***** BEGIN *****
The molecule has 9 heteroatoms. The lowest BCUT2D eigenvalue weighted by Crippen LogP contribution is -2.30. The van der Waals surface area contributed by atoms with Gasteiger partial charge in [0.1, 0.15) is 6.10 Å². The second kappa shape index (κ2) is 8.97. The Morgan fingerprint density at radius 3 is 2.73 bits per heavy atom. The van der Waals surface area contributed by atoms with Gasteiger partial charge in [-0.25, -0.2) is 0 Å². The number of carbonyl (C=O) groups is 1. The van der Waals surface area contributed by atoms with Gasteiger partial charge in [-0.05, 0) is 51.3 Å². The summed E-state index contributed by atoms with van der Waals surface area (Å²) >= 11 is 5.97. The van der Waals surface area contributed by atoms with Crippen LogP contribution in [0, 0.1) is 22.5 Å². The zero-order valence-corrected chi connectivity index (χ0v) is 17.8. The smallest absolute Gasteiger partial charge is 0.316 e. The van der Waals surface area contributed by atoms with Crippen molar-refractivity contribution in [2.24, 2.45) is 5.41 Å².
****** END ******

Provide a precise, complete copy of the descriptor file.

The molecule has 9 heteroatoms. The lowest BCUT2D eigenvalue weighted by Crippen LogP contribution is -2.30. The van der Waals surface area contributed by atoms with Gasteiger partial charge in [0.1, 0.15) is 6.10 Å². The second kappa shape index (κ2) is 8.97. The Morgan fingerprint density at radius 3 is 2.73 bits per heavy atom. The van der Waals surface area contributed by atoms with Gasteiger partial charge in [-0.25, -0.2) is 0 Å². The number of carbonyl (C=O) groups is 1. The van der Waals surface area contributed by atoms with Gasteiger partial charge in [-0.05, 0) is 51.3 Å². The summed E-state index contributed by atoms with van der Waals surface area (Å²) >= 11 is 5.97. The van der Waals surface area contributed by atoms with Crippen LogP contribution in [0, 0.1) is 22.5 Å². The zero-order valence-corrected chi connectivity index (χ0v) is 17.8. The smallest absolute Gasteiger partial charge is 0.316 e. The van der Waals surface area contributed by atoms with Crippen molar-refractivity contribution in [2.24, 2.45) is 5.41 Å².